The third defendant is Charge Account Factors, Inc., to which New Rapids transferred the resulting time obligations. It appears that a substantial number of suits have been instituted in New York against New Jersey residents, some by New Rapids and most by Charge Account Factors, Inc. The affiants who are defendants in such suits insist they were never served. None of the defendants were authorized to do business in New Jersey.
We of course are not deciding the ultimate factual issues in the case. We have summarized the record to reach the legal questions, and in doing so we accorded plaintiffs every favorable view, and this because the order and judgment were entered upon pretrial motion.
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As stated earlier, final judgment was entered as to one defendant. That defendant is Ideal. We think Ideal's motion should have been denied. Whether the TV commercial was an offer or an invitation for an offer, Ideal could not unilaterally assign away the burden of its part in the transaction it thus solicited. It is a familiar doctrine that a party cannot relieve himself of the obligations of a contract without the consent of the obligee. 3 Williston, Contracts (3d ed. 1960 Jaeger) § 411, pp. 18-21; 4 Corbin, Contracts (1951) § 866, p. 452. It is equally just to say that an advertiser in a TV commercial who solicits contracts ostensibly on his own behalf may not be heard to say the contract which ensued was made with someone else. Absent plain evidence that a purchaser was fully informed that the advertiser was to be relieved of all responsibility and thereupon consented to substitute an independent economic interest as the party obligor, Ideal could be found to be responsible for performance of the contract by New Rapids no matter what may be the obligation as between those companies.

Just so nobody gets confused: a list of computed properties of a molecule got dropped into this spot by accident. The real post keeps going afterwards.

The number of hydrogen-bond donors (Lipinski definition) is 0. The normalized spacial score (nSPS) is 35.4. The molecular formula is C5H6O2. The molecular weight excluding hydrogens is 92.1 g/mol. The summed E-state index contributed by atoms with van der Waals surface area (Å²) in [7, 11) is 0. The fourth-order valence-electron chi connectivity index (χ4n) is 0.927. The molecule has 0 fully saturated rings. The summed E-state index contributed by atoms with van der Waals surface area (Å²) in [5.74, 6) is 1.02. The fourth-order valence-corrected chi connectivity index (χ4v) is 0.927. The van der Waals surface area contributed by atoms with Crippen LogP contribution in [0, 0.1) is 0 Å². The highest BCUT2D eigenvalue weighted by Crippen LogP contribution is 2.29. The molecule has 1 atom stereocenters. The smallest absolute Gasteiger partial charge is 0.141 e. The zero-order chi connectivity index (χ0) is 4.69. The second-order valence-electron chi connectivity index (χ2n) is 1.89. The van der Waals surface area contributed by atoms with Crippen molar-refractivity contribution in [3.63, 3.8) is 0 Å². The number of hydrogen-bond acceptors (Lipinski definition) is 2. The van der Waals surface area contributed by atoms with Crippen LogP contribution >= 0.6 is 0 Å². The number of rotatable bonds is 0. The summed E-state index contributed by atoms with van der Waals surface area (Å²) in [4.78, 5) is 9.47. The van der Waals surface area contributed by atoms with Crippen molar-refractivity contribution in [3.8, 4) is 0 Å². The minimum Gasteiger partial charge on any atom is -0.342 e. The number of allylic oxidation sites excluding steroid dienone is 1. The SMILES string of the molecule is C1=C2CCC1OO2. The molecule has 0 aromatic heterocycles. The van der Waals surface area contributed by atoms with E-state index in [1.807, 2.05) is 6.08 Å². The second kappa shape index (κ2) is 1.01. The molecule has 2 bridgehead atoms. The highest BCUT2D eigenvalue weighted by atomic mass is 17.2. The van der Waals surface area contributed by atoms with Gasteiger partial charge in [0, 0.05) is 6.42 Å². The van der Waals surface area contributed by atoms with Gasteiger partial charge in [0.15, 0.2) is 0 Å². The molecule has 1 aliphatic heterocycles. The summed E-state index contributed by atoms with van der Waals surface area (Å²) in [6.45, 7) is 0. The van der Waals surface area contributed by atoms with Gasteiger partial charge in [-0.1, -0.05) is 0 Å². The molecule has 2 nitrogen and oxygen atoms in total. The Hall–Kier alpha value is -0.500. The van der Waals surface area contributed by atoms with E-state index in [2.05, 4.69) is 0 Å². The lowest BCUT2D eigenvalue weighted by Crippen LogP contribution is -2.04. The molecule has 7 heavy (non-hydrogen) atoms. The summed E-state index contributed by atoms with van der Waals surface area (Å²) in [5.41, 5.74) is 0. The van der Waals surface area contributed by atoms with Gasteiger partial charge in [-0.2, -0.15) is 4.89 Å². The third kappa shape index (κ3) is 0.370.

Further, Ideal might be found liable tortiously for the losses suffered by persons induced by its advertisement to become involved with New Rapids and Charge Account Factors, Inc. A trier of the facts might ultimately hold that Ideal was a party to a fraud in that it did not intend to sell carpet to New Jersey residents on the advertised basis or indeed on any basis at all, and that it sought by that false pretense to obtain leads in order to vend them to others, with no assurance that the purchasers of the leads would abide by the advertisement and without telling the prospect that his interest in buying carpet had been sold to a stranger to the advertisement.
We turn then to the question whether the trial court was correct in denying authorization of a class action.
The subject of consumer fraud has emerged as a major problem of our commercial scene. Being unequal to the vendor, the consumer is easily overreached. When the selling pitch is directed to the unsophisticated poor, the
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problem is heightened, for the dollar impact upon the victim is intensified and a society which provides for its poor itself feels the burden of the imposition. The reputable vendor, too, has a stake in the suppression of dishonest competition. If each victim were remitted to an individual suit, the remedy could be illusory, for the individual loss may be too small to warrant a suit or the victim too disadvantaged to seek relief. Thus the wrongs would go without redress, and there would be no deterrence to further aggressions.*fn1 If there is to be relief, a class action should lie unless it is clearly infeasible. Kugler v. Romain, 58 N.J. 522, 535-541 (1971); Vasquez v. Superior Court of San Joaquin County, 4 Cal. 3d 800, 94 Cal. Rptr. 796, 484 P. 2d 964 (1971); 3B Moore, Federal Practice (1969) § 23.45, pp. 807-808; Starrs, "The Consumer Class Action," 49 Boston U.L.R. 211, 407 (1969); Eckhardt, "Consumer Class Actions," 45 Notre Dame Lawyer 663 (1970); Degnan, "Adequacy of Representation in Class Actions," 60 Calif. L. Rev. 705 (1972); comment, 70 Mich. L. Rev. 338 (1971); cf. Silverstein v. Shadow Lawn Savings & Loan Ass'n, 51 N.J. 30, 44-45 (1968).
Legislatures have authorized public officials to sue for a class of victims and to restrain further depredations. Thus our Consumer Fraud Act, N.J.S.A. 56:8-1 et seq., authorizes the Attorney General to bring such actions. There are advantages when a public official is the plaintiff, but, as was noted in Kugler v. Romain, supra, 58 N.J. at 540, staff